Genetic testing is not recommended for everyone. During your cancer risk assessment, we will help you decide if genetic testing is right for you.

Genetic testing usually begins with a family member who has had cancer. Based on this information, individuals should thoroughly consider whether or not to undergo genetic testing. During the genetic counseling visit, we will discuss any concerns you may have about genetic testing as well as possible results, benefits, risks and limitations of the testing. We will also discuss cost, insurance coverage and issues of genetic discrimination.

Is Genetic Testing Recommended for All Patients?

Genetic testing is available for some families with a strong family history of certain types of cancer. During your cancer risk assessment, we will help you decide if genetic testing is right for you or your family. It is best to begin genetic testing with a family member who has had cancer or a precancerous condition that suggests susceptibility to cancer. The genetic counselor will discuss whom the best person in your family is to consider genetic testing.

Will I Need to Fast Before My Blood Draw for Genetic Testing?

No. There is no special preparation before you have your blood drawn for genetic testing. Patients typically have one to two tubes of blood drawn for testing. The genetic counselor will explain the process of genetic testing before you have your blood drawn to answer any additional questions and concerns.

How Accurate Is Genetic Testing?

Once a genetic test is determined to be appropriate for you or your family, the genetic counselor will discuss with you the sensitivity of the test (ability to detect genetic changes).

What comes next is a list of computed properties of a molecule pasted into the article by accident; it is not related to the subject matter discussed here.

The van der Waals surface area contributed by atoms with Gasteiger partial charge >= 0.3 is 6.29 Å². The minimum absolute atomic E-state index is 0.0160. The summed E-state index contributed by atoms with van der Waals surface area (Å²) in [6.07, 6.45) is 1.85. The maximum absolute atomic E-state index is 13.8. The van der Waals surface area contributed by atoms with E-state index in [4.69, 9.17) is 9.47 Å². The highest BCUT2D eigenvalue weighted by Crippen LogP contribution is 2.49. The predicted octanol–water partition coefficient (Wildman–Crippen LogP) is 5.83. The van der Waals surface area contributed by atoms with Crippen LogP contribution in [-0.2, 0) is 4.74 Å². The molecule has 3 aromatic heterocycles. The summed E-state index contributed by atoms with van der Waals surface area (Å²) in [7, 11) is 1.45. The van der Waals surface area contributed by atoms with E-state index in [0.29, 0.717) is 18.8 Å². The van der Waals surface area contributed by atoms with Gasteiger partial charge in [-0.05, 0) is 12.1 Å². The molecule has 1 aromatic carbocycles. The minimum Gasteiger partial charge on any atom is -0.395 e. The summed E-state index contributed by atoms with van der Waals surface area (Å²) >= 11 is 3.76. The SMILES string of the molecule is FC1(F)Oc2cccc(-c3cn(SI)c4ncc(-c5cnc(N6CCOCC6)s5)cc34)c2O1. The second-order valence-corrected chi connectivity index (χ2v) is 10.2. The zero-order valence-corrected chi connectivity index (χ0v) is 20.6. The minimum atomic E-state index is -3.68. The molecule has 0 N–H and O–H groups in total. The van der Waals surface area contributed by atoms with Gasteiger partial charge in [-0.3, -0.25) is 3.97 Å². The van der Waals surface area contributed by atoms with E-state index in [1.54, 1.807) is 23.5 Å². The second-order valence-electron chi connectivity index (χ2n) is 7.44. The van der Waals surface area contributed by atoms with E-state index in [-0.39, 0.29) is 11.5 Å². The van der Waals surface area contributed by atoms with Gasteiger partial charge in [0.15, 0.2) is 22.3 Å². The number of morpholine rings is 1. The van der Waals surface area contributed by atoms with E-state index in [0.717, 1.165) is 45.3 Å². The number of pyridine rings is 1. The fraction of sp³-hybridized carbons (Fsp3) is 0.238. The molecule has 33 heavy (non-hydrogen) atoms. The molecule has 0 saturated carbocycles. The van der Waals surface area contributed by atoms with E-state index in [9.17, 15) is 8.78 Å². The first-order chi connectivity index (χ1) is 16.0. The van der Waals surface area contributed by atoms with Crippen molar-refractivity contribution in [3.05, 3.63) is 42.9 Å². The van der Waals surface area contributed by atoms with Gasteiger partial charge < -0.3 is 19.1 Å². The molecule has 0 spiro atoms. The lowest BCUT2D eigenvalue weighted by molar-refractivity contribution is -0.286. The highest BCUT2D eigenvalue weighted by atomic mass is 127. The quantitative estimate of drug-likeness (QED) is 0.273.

How Much Does Genetic Testing Cost?

The cost ranges from $350 - $4,000 or more, based on the specific tests ordered. The genetic counselor will determine the specific genetic tests that are recommended for you and discuss the cost of testing prior to ordering any genetic testing. Some insurance companies cover the cost of genetic testing.

Will Insurance Cover My Genetics Visit?

Our services are covered by many insurance companies. In order to verify if your insurance company will cover your visit, please contact your Patient Financial Services Specialist.

If your insurance requires a letter of medical necessity for your genetic counseling visit to be covered, please contact your referring physician and ask them to provide the letter of medical necessity to your insurance.

If you choose to undergo genetic testing, the genetic counselor will discuss insurance coverage and letter of medical necessity. The genetic counselor will not be able to write a letter until after you have received a cancer risk assessment.

How Long Will It Take to Get My Genetic Test Results?

At the time of your blood draw, the genetic counselor will discuss the estimated length of time it will take the lab to analyze your sample. The range is usually from two weeks to one month. The genetic counselor will contact you with your test results when they become available. If a follow-up appointment is necessary to discuss your results, the genetic counselor will inform you at the time you are contacted.